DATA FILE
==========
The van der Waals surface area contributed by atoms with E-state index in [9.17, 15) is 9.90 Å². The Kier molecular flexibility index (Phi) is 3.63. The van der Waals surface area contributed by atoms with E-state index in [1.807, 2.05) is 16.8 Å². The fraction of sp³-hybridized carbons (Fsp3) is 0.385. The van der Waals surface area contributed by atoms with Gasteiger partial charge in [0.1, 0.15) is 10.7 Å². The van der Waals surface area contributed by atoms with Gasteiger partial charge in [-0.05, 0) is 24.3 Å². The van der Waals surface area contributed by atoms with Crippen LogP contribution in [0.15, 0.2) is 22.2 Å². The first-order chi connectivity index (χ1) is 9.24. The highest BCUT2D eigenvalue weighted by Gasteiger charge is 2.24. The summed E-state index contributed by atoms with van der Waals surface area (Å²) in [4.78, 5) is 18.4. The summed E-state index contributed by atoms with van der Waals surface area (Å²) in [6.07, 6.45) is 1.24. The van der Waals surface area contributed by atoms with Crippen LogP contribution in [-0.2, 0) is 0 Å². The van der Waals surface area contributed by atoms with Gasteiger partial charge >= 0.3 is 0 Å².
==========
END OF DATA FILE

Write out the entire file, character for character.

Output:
The van der Waals surface area contributed by atoms with E-state index in [9.17, 15) is 9.90 Å². The Kier molecular flexibility index (Phi) is 3.63. The van der Waals surface area contributed by atoms with E-state index in [1.807, 2.05) is 16.8 Å². The fraction of sp³-hybridized carbons (Fsp3) is 0.385. The van der Waals surface area contributed by atoms with Gasteiger partial charge in [0.1, 0.15) is 10.7 Å². The van der Waals surface area contributed by atoms with Gasteiger partial charge in [-0.05, 0) is 24.3 Å². The van der Waals surface area contributed by atoms with Crippen LogP contribution in [0.15, 0.2) is 22.2 Å². The first-order chi connectivity index (χ1) is 9.24. The highest BCUT2D eigenvalue weighted by Gasteiger charge is 2.24. The summed E-state index contributed by atoms with van der Waals surface area (Å²) in [4.78, 5) is 18.4. The summed E-state index contributed by atoms with van der Waals surface area (Å²) in [6.07, 6.45) is 1.24. The van der Waals surface area contributed by atoms with Crippen LogP contribution in [-0.2, 0) is 0 Å². The van der Waals surface area contributed by atoms with Gasteiger partial charge >= 0.3 is 0 Å².